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Another experiment hasn’t gone so well.  I admire Begonia boliviensis, but have had little success with it in past years.  This year I began with seven huge, healthy tubers of Begonia boliviensis, ‘Bertini’, a cultivar said to do well in our hot, humid summers, which can take partial sun without burning, and that might overwinter.  I planted some in pots, another in a hanging basket, and set those containers in areas with various amounts of light.  None so far have pleased me.  Most, in fact, look abysmal, and there are zero photos to share.

When the soil is too wet, and the humidity to high, this plant collapses.  Native to the Andes Mountains, these plants naturally grow in a cooler climate on much thinner soil.  They cascade down the rocky slopes, roots tucked into a small crevice, thriving in thin, cool mountain air.  Our hot, humid Virginia summer stresses them out.  Even though they are blooming prolifically, the stems often rot and simply fall away.  I haven’t yet figured out the formula to keep them growing strong….

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Three different Begonia cultivars share this basket with a rabbits foot fern. The Begonia Boliviensis usually dies back by late summer, but returns from its tuber the following spring. This baskets spends the winter months in our garage.

Three different Begonia cultivars share this basket with a rabbits foot fern. The Begonia Boliviensis usually dies back by late summer, but returns from its tuber the following spring. This basket spends the winter months in our garage.

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We have several more ‘new to us’ plants just getting established in our garden this year.  Besides the C. ‘Desert Sunset’ we found last week, we are also enjoying Verbena ‘Lollipop;’  native Pycanthemum or Mountain Mint; some pretty Crocosmia given to us by a friend; a Cryptomeria ‘Black Dragon’ bought on impulse last fall;  several new Hydrangeas; and two little native Live Oak trees, Quercus virginiana, ordered from the Arbor Day Foundation.  It may take a few years for some of these to make an impact,  but I enjoy watching them sink their roots and begin to grow.

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Alocasia 'Stingray' is a fun Alocasia whose leaf grows with a tip shaped like a stingray's tail. These prefer partial shade and will grow to several feet tall as the tuber matures. Here it is in a mixed planting with tuberous Begonias, Coleus, Oxalis and ivy.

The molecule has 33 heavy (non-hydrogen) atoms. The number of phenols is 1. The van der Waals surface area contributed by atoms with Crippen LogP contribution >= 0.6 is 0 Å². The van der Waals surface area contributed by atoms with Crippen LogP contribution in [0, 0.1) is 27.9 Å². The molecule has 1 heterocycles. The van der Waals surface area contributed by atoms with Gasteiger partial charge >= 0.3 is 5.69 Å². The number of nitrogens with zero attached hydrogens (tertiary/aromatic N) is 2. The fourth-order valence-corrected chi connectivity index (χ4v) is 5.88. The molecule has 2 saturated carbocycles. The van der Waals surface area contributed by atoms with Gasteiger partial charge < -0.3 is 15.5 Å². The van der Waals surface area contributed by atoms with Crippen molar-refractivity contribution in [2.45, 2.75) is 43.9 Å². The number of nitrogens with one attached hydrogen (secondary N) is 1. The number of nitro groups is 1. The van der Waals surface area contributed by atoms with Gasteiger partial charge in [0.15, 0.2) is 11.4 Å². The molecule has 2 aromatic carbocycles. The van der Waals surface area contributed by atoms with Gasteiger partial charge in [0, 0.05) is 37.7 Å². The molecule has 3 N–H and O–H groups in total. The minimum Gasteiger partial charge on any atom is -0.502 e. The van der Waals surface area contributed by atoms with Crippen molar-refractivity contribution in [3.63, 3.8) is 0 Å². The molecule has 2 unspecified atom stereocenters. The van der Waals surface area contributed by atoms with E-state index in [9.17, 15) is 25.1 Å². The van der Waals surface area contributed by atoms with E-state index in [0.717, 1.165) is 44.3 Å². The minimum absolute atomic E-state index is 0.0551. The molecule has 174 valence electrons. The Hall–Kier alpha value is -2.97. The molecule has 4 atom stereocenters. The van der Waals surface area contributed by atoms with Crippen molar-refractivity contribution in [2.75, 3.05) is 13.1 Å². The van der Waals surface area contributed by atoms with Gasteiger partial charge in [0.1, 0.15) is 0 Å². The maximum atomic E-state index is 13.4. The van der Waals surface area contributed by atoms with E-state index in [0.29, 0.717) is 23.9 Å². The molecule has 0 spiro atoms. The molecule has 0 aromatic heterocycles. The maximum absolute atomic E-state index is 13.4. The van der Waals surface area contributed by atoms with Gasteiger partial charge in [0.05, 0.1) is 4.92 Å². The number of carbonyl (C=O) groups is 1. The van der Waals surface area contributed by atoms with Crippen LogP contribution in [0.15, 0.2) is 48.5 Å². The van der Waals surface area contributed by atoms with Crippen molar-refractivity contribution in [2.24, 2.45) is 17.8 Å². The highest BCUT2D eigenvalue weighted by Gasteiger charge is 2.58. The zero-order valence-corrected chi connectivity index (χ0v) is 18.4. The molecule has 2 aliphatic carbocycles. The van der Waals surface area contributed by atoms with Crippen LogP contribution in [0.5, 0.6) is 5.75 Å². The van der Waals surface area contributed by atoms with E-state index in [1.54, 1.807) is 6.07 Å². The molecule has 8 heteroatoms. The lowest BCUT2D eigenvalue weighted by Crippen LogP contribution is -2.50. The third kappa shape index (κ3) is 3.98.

Alocasia ‘Stingray’ is a fun Alocasia whose leaf grows with a tip shaped like a stingray’s tail. These prefer partial shade and will grow to several feet tall as the tuber matures. Here it is in a mixed planting with tuberous Begonias, Coleus, Oxalis and ivy.  The blue pot behind holds a Begonia Boliviensis tuber just gone bust…. I’ve transplanted some little Colocasia ‘Blue Hawaii’ divisions, wilting in our heat, to fill it while I hope for the Begonia to recover.

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Like Thomas Jefferson’s Monticello, some of us view our garden as a work in progress, constantly thinking of ways to renovate and make it better.  I would soon lose interest in a garden where I couldn’t experiment and try out new ideas year to year; where I wasn’t always learning and discovering new details of nature.

A garden grows into a unique ecosystem, alive and ever evolving.  Gardeners earn their green thumb by taking an active hand in guiding the many changes taking place each season.  We plant and we prune.  We enrich the soil, irrigate, feed; but also pull the weeds and remove the plants we don’t like.  We attract pollinators while eliminating pests and disease through careful management.

None of us has all the answers to the many questions which present themselves over time; but good gardeners set out to find those answers through their own experience and experimentation.

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Woodland Gnome’s Caveat:  It is wise to remain open to others’ experiences to save oneself a little frustration and pain.  A little research before welcoming a new plant can help avoid unfortunate and costly mistakes. 

Be careful of introducing invasive species just because they come cheap from a mail-order nursery.  Know whether a new plant will survive in your climate and what its needs are before making an investment.  Understand how quickly and how far that new perennial or shrub might spread.  Some ‘experiments’ we don’t need to repeat.  Others will tell us what we need to know if we’ll just do a little reading and research.

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Hardy Begonia grandis has naturalized in our garden. It spreads, but is never invasive.

Hardy Begonia grandis has naturalized in our garden. It spreads, but is never invasive.

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“Green Thumb” Tips:  Many of you who visit Forest Garden are amazing gardeners with years of experience to share.  Others are just getting started, and are looking for a few ‘tips and tricks’ to help you grow the garden of your dreams.